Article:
Neither the Beyerdynamic DT 700 PRO X or Beyerdynamic DT 900 PRO X is better than the other exactly, however, one might suit your needs better than the other. The DT 700 PRO X has more flexible use cases by virtue of its closed back design. Also, it isolates better than the DT 900 PRO X.

Any situations in which you don’t want sound leakage or the external environment’s sounds to reach your ears, the Beyerdynamic DT 700 PRO X is the better pick. Basically, if you record guitars or drums in the room, the DT 700 PRO X is far better, and if you listen to music in a room with others, the DT 700 PRO X won’t make other people hear your music too.

How does the Beyerdynamic DT 700 PRO X compare to the Beyerdynamic DT 770 PRO?

The Beyerdynamic DT 770 Studio 80 Ohm.
If you want durable headphones, it’s tough to go wrong with the DT 770 Studio.

The older Beyerdynamic DT 770 PRO comes in a few varieties for you to choose from: 32Ω, 80Ω, and 250Ω depending on where and how you intend to use the headset. With the Beyerdynamic 700 PRO X, you only get a single impedance option of 48Ω, which is pretty versatile and, again, great for the nomadic audio engineer. While both headsets use a mix of plastic and metal parts, Beyerdynamic refines the look of its latest headphones and brings it into the 2020s. Neither headset is particularly travel-friendly, though the older 770 PRO is lighter at 270g.

The Beyerdynamic 700 PRO X is more sustainable than the DT 770 PRO, as the newer model has a detachable cable system and doesn’t require any tools to replace the STELLAR.45 dynamic drivers, which is pretty unheard of. Listeners with little to no hands-on fix-it experience can replace the drivers should they give out after years of hard use.

Beyerdynamic DT 770 PRO (80Ω)Beyerdynamic DT 770 PRO (80Ω)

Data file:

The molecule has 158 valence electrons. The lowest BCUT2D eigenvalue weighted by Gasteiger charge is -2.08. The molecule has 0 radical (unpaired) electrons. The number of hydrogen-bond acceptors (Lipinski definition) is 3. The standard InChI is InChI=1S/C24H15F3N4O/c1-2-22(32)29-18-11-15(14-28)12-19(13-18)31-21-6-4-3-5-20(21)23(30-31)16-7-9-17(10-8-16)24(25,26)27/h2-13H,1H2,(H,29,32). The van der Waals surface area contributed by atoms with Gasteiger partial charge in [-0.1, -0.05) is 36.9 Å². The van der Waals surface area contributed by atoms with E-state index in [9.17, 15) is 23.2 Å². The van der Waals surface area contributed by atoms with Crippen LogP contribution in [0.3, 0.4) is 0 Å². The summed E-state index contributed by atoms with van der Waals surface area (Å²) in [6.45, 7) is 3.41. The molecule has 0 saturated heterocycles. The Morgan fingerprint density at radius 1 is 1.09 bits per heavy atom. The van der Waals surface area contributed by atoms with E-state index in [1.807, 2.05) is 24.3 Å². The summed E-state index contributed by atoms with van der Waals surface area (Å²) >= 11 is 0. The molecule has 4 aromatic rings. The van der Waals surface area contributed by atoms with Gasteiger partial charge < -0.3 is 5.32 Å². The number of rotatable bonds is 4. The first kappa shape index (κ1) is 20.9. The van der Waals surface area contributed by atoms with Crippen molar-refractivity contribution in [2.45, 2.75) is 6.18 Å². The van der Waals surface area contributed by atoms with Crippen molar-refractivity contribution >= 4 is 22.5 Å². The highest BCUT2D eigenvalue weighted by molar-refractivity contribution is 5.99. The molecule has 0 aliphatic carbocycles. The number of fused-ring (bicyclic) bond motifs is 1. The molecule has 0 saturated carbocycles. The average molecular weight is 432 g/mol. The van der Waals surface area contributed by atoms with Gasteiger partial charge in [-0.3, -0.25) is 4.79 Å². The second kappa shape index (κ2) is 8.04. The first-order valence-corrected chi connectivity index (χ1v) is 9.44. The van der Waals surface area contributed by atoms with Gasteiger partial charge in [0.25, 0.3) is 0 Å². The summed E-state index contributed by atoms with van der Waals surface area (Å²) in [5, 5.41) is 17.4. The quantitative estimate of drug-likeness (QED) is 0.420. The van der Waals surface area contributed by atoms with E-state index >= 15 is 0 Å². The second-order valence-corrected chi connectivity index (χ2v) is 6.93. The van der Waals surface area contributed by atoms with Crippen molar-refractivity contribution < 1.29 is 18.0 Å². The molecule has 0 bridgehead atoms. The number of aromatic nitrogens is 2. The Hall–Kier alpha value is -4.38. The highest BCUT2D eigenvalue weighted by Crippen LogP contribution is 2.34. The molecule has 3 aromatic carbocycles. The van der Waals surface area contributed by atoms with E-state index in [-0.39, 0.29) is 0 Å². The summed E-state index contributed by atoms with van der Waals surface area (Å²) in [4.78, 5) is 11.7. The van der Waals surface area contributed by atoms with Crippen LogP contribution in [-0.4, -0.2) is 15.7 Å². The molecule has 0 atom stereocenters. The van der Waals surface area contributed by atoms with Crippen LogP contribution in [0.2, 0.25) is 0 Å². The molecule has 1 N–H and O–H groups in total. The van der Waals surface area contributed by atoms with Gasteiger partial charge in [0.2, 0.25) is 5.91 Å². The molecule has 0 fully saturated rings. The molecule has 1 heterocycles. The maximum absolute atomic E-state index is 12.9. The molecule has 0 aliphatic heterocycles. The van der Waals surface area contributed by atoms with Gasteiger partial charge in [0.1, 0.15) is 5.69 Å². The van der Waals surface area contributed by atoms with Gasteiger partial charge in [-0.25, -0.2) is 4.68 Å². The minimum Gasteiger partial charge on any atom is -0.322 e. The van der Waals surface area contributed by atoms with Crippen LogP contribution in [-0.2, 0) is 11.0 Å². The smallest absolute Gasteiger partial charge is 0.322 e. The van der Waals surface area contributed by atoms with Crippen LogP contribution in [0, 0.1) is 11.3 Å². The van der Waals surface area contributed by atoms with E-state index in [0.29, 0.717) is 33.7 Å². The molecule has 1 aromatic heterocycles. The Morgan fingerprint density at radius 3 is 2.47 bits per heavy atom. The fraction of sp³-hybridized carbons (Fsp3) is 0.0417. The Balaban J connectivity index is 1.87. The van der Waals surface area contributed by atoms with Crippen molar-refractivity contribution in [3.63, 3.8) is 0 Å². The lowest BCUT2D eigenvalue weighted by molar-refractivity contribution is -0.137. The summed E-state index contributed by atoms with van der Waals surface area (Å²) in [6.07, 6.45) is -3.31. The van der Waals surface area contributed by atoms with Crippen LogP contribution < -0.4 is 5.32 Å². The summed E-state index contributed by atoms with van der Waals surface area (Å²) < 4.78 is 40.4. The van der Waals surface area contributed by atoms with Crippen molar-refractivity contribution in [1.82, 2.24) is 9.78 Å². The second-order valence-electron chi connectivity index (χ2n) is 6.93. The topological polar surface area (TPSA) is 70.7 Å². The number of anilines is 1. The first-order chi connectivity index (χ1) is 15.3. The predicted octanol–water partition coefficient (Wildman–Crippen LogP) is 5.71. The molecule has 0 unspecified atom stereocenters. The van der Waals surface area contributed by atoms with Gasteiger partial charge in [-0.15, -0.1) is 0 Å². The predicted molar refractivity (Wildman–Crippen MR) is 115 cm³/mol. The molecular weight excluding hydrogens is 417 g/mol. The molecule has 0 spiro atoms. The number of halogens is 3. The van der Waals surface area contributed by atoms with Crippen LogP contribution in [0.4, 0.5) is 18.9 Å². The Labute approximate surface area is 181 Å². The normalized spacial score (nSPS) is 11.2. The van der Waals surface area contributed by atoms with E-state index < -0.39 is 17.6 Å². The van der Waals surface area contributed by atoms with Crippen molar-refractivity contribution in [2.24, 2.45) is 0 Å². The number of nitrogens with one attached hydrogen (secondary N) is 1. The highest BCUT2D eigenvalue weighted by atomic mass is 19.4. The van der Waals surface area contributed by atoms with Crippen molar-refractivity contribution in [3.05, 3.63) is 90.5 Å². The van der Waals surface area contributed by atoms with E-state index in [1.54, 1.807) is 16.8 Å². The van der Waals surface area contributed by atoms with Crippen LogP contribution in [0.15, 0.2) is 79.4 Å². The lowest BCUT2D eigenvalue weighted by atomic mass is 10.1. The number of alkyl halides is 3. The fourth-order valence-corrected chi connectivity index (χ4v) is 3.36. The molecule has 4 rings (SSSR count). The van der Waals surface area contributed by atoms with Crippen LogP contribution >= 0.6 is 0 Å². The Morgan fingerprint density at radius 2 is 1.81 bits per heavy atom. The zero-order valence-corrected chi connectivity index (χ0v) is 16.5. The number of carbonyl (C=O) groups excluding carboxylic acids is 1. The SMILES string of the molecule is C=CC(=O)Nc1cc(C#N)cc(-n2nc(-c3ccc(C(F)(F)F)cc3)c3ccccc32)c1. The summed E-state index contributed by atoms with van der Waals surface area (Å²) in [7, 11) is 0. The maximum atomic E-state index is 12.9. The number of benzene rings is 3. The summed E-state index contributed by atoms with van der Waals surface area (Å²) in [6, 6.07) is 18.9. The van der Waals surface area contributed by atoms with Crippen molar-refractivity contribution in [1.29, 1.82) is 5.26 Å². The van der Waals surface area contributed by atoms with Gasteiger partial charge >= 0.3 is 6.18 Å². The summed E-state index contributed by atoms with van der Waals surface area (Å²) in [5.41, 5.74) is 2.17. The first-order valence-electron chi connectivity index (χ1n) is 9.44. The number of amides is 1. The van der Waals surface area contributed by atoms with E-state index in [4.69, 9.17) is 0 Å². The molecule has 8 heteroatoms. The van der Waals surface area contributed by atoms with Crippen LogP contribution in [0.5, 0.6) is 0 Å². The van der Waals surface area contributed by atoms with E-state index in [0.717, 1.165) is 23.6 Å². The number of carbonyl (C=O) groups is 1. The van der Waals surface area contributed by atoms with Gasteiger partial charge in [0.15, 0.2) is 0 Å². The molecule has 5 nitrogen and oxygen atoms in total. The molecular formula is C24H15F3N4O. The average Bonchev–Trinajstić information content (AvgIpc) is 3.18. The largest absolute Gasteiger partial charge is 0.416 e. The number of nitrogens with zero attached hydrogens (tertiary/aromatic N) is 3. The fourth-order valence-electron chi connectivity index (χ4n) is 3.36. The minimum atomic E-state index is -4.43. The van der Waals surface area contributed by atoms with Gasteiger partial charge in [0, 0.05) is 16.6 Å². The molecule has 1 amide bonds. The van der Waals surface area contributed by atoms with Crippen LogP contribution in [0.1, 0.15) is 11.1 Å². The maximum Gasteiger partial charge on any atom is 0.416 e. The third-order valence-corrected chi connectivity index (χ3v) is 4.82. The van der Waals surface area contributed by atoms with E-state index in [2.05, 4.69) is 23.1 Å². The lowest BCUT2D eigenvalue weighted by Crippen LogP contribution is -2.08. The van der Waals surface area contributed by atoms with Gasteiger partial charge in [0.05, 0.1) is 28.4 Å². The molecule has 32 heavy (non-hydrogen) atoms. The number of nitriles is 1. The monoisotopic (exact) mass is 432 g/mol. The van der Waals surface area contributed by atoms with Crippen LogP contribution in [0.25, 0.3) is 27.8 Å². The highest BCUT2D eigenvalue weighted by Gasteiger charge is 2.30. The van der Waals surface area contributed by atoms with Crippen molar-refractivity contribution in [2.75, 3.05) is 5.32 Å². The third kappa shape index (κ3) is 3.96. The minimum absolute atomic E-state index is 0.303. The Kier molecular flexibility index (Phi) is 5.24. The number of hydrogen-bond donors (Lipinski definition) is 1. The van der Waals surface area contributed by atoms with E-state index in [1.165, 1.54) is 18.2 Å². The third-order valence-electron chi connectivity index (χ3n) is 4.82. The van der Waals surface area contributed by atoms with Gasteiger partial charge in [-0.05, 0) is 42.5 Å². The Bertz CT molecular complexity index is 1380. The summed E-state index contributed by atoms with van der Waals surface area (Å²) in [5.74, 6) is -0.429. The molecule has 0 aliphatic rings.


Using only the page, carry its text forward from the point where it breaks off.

Beyerdynamic DT 770 PRO (80Ω)
MSRP: $169.00
This is the headset to get if you need something to withstand bandmates or a small studio. Their time-tested sound and durability earn top marks for computer users and people who need something for tracking. If you want something to listen to on the subway, you're going to want to keep looking.

As far as sound quality is concerned, the Beyerdynamic 700 PRO X has a better frequency response for studio applications as its bass and treble reproduction is more accurate than that of the DT 770 PRO. In fact, Beyerdynamic DT 770 PRO’s upper treble reproduction is more boosted than the Bose QuietComfort 45, which has caught quite a bit of flack for its loud treble.

For those who want something even more portable, and are willing to sacrifice a bit more when it comes to sound quality, check out the Beyerdynamic DT 240 Studio. The 240 Studio is about as compact as on-ear headphones but has a spacious ear cup design that sits like over-ears (for those with average-sized ears).

What should you get instead of the Beyerdynamic DT 700 PRO X?

A man facing right plays guitar while wearing the Audio-Technica ATH-M50x.
The upshot of closed back headphones is you can track instruments without sound leakage like with the Audio-Technica ATH-M50x.

The penny-pinching studio engineer prioritizing utility above all else should try the Sennheiser HD 280 Pro for $87 at Amazon. It may not have some of the fancier extras, but if you want to know how the track you lay down sounds, it’ll show you. Like the DT 700 PRO X, it has a neutral-leaning frequency response and closed-back ear cups, so you can minimize sound leakage in the recording booth.